The pub juke box was belting out Boy George for the third disk in a row; eyes were fixed on the mechanism as the arm lifted the 45 single, jerkily returned it to it's slot in the fan-array of black plastic ... and then returned back to the same place to lift it out again. There was a soft groan from the bar. The London after work pub crowd was complacent; it had been three years since the IRA's last major mainland bombing and Londoners, who recover quickly anyway, had almost forgotten the threat. This was a workers' pub, which is to say well-frequented by students and the unemployed with a leavening of actual tradesmen - mostly painters, for some reason - having an after-work pint.
" 'Ere maigh, izzat your Standa'?" Came a voice in my ear. I nodded and passed it across. "See 'ow me shares have done today" the voice explained. It didn't need to explain further. Thatcher's Gas privatisation in December 1986 had made shareholders for the first time of hundreds of thousands of small investors. Though some had taken to buying the FT on the basis of a £250 shareholding, thereby wiping out their dividend, most relied, in London at least, on discarded Standards to keep track of the share price.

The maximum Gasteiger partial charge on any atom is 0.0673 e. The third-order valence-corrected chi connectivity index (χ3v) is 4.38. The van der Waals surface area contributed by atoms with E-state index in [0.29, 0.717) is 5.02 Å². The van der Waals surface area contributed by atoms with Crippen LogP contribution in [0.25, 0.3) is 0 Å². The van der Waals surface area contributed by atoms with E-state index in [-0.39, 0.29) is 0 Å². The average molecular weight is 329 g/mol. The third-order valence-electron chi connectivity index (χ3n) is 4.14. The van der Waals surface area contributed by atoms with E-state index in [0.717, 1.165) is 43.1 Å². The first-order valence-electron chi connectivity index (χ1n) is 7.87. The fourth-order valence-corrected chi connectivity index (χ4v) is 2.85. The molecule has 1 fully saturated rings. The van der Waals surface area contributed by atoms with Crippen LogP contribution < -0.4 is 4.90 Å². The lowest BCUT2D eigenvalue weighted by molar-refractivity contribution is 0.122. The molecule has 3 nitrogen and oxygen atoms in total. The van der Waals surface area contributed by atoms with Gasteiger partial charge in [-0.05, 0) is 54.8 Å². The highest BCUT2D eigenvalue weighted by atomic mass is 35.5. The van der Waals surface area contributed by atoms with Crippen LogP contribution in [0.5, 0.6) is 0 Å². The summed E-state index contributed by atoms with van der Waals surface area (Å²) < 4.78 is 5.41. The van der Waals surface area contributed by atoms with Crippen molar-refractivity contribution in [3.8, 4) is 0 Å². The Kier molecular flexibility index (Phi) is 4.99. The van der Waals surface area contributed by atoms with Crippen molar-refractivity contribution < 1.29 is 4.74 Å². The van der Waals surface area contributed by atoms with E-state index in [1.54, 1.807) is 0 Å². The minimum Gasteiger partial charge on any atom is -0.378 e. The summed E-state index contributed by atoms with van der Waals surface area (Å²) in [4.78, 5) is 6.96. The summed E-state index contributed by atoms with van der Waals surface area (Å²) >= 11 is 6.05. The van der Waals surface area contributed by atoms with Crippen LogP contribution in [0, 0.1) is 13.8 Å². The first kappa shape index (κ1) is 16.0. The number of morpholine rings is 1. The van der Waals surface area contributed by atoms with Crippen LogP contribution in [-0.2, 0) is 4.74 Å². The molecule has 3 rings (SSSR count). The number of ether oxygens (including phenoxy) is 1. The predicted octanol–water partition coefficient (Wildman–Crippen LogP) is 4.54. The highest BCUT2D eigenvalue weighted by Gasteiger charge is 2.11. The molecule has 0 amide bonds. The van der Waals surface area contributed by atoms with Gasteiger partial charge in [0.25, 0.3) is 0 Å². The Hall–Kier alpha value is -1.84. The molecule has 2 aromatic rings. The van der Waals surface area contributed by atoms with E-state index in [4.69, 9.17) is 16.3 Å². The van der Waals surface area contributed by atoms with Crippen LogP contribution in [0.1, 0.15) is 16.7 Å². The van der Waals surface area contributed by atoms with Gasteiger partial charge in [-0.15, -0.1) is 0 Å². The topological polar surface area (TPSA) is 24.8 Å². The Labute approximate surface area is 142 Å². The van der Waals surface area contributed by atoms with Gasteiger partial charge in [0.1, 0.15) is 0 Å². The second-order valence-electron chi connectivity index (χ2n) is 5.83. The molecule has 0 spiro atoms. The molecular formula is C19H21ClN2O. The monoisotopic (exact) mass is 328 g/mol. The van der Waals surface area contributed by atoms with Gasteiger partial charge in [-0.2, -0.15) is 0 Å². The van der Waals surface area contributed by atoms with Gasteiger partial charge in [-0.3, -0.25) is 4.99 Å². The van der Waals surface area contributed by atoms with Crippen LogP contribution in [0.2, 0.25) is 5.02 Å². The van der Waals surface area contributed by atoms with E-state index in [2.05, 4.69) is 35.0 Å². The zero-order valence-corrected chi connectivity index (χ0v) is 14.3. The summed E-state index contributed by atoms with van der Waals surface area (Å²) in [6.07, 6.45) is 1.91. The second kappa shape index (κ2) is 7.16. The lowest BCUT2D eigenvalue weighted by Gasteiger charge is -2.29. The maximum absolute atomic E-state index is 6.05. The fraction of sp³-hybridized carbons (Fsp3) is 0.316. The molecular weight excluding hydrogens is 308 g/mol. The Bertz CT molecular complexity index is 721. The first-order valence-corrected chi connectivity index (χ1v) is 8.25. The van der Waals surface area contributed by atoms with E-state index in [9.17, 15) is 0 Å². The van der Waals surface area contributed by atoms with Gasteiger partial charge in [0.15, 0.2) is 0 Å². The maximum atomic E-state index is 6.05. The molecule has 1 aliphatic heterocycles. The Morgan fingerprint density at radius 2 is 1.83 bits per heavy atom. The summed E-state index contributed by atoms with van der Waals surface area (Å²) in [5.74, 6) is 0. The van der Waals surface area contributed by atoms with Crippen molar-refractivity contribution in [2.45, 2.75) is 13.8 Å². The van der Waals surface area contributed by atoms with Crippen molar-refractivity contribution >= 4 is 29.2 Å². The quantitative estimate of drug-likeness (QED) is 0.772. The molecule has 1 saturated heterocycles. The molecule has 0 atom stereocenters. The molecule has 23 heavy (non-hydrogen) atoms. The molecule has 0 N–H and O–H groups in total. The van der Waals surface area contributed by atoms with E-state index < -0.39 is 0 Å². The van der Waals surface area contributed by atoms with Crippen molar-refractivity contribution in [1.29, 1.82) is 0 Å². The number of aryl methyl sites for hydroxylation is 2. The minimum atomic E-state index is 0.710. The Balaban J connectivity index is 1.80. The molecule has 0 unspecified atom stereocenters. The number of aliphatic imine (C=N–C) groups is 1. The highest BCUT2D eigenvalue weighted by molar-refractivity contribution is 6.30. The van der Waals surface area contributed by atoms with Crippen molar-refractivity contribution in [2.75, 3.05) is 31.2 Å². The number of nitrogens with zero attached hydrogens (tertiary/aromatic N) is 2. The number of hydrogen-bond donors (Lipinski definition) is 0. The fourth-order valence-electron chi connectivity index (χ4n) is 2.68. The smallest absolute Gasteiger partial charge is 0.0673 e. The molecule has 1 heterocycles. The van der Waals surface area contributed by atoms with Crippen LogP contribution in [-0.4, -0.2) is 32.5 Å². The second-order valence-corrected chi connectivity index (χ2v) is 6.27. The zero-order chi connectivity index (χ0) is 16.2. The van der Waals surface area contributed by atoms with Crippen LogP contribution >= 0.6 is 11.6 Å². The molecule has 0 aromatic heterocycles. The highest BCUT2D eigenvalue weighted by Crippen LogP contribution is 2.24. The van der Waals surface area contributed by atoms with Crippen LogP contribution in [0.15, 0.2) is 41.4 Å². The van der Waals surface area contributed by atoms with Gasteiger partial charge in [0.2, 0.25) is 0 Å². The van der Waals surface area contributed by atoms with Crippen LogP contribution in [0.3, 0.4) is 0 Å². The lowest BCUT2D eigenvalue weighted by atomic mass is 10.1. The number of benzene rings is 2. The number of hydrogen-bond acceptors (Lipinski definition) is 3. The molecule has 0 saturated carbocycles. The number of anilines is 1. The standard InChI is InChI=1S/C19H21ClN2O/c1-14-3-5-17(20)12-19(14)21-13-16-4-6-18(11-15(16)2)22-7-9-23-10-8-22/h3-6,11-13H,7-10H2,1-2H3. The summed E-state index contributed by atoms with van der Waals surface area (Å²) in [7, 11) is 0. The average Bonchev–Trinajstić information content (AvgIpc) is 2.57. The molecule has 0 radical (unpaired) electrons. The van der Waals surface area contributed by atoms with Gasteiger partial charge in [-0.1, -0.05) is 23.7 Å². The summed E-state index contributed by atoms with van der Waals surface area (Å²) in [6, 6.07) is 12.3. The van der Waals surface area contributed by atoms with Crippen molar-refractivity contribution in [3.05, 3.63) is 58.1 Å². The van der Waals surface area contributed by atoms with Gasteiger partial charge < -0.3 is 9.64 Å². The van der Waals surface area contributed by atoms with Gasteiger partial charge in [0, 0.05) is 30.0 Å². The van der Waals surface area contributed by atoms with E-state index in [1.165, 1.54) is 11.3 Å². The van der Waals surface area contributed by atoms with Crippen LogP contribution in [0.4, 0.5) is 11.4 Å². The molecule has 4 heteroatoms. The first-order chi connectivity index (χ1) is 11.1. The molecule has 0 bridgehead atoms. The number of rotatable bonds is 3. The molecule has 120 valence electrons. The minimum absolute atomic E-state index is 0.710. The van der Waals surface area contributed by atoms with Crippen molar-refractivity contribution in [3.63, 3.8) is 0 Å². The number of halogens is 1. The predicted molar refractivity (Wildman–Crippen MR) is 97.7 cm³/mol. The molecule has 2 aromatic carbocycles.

Many preferential small shareholders cashed in immediately, walking away with a fat profit, but no matter; share ownership, once something arcane and foreign to most people, had become commonplace, something of which your neighbour had experience. Those who recall the impact that it had didn't find at all extraordinary Vince Cable's suggestion that the government's bank shares be sold off preferentially to small investors; most folk can find £500, particularly if this represents a real discount on the share market price. Unlike the feeble-minded Osborne, Thatcher could see the scale of social impact such a move would make.